Candy Makers Seek to Cash In on Fitness Craze

July 9, 2005 — -- Americans are spending an estimated $3 billion a year on products promising to give them an added boost of energy -- everything from energy potions like Red Bull to sports drinks and fitness bars, according to industry analysts.

Now, a new twist -- energy candy -- is blurring the line between fitness food and pure candy.

Energy drink sales alone were up 55 percent last year, and it's becoming one of the fastest-growing niches in the food industry. So it comes as no surprise that confectioners are looking for a piece of the action.

"Our new product is Sports Beans, and these are jelly beans enhanced with Vitamins C and E and electrolytes," said Pete Healy, Jelly Belly Candy Company's vice president of marketing.

Jelly Belly bills its new beans as a quick burst of energy for fitness-minded consumers. The company says 15 beans will cost about a dollar.

For a dollar more, BestSweet Inc.of Mooresville, N.C., is marketing its XLR8 Energy Chews, which are aimed at truck drivers and college students.

"You want to fish where the fish are," said BestSweet's Richard Tucker. "You want to be where the people are in the hottest markets and the biggest sales."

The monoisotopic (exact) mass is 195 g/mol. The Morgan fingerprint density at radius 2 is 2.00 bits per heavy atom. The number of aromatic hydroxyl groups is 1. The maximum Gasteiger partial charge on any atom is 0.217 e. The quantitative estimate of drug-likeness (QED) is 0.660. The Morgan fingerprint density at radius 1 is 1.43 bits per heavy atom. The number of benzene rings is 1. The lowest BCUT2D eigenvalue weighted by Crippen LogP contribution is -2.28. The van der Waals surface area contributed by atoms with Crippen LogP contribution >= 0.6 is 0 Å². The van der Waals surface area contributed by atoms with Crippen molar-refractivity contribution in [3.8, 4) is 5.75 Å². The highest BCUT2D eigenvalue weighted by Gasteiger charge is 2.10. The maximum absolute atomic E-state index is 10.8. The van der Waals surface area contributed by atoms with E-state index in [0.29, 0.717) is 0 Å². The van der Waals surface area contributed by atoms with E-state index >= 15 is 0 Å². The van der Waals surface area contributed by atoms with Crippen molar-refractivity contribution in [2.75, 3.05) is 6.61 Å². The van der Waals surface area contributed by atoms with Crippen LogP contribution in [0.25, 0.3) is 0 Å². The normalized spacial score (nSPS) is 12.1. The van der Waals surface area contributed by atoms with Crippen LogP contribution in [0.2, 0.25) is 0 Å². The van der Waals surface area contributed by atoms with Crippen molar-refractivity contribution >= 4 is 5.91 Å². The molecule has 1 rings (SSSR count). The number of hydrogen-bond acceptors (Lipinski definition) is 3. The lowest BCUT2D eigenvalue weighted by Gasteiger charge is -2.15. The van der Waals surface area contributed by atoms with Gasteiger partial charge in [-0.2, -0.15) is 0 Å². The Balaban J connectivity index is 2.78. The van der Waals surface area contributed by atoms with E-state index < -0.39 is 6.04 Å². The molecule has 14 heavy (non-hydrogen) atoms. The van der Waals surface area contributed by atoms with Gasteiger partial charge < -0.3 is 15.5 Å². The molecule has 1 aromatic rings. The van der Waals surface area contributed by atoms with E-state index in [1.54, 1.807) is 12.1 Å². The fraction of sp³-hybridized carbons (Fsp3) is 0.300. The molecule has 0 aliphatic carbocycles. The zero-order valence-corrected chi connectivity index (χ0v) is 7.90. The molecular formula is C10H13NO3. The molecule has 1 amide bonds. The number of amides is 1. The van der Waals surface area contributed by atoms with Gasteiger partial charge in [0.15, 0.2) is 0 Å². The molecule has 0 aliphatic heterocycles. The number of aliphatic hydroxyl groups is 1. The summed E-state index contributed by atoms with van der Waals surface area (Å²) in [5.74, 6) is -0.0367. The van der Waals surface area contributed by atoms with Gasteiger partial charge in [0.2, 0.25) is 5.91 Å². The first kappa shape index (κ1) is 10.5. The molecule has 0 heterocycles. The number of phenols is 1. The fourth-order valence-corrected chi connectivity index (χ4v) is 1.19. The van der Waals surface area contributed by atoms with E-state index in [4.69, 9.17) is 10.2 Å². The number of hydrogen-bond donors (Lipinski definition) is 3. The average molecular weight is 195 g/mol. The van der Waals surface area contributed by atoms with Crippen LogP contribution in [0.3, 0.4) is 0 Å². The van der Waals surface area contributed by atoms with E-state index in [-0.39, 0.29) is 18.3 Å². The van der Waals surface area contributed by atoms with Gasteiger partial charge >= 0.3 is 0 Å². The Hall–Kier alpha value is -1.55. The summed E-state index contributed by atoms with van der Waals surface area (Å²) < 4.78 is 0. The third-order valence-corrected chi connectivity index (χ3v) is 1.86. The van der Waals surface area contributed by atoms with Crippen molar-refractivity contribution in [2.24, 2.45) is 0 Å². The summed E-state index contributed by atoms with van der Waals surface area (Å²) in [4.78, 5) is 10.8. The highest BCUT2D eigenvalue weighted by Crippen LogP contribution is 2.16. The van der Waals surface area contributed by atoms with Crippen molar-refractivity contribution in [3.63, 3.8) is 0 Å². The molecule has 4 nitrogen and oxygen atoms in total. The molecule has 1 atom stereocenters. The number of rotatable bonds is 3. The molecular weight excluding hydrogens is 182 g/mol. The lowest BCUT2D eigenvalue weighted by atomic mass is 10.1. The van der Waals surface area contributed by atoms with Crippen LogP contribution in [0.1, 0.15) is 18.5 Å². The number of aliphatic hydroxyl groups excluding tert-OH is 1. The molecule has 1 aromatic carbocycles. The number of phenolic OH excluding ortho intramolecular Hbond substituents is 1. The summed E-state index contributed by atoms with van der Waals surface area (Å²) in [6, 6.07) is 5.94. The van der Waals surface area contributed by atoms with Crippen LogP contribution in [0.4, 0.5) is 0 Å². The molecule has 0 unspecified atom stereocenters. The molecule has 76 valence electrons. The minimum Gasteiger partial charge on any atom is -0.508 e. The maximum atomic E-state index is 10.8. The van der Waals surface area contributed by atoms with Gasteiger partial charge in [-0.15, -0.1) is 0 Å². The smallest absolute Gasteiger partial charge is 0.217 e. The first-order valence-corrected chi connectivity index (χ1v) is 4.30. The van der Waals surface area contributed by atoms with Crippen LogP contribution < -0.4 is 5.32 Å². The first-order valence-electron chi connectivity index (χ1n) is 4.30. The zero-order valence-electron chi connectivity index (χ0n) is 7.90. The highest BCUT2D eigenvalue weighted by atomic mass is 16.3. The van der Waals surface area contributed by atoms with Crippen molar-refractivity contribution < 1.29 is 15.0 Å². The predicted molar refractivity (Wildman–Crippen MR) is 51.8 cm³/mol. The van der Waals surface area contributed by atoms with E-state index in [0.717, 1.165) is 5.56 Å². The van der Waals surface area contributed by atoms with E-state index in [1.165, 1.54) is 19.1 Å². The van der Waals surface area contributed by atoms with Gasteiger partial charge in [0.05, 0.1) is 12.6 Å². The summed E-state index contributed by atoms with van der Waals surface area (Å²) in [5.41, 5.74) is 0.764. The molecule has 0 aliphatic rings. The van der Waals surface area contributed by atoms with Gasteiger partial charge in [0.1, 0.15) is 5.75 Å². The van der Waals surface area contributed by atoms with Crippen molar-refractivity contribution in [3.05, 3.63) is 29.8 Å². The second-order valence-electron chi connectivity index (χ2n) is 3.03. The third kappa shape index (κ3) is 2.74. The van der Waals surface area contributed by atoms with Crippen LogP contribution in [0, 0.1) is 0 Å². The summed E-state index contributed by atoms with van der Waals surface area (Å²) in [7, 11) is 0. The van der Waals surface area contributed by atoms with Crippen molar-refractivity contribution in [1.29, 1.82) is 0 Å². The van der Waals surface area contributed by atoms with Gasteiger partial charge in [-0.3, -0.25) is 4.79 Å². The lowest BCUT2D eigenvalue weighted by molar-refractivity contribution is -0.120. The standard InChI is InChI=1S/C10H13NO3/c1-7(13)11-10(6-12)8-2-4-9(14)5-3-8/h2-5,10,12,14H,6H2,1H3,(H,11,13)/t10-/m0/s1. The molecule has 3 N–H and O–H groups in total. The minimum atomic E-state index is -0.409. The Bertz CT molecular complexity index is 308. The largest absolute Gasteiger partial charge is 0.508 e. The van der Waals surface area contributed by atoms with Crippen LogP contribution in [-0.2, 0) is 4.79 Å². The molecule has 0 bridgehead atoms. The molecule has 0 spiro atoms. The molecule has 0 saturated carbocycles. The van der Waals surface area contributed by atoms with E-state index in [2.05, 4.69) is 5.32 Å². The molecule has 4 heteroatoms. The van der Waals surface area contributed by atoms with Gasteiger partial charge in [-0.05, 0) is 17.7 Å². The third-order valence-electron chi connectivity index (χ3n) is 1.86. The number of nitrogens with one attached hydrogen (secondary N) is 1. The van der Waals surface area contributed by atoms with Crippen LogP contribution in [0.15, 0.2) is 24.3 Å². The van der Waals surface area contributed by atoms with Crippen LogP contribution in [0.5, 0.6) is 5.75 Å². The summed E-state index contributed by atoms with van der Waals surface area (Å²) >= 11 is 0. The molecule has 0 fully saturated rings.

Six of the candies -- which contain ginseng, caffeine and vitamins -- pack the same punch as two cans of an energy drink like Red Bull.

"Americans love candy," said Tonia Becker VerShaw, publisher of Confectioner magazine. "If you can get vitamins or some kind of additional benefit from eating the candy in addition to tasting good, I think there is a little less guilt there."

Is Energy-Fortified Candy Necessary?

But some question the need for energy-fortified candy. Doctors agree that most of these supplements are not necessary.

Dr. Bill Roberts, a physician on the faculty of the University of Minnesota Medical School, says the energy chew filled with stimulants won't hurt an adult when taken in moderation, but as the package says, he does not recommended them for children.

"I wouldn't want to see kids using this," Roberts said. "I certainly wouldn't want to see them using ginseng and extra caffeine from the candies. And I think that kids should get their nutrition from food and not from candy."

Still, candy makers are betting consumers will bite, and the candy aisle may never look quite the same.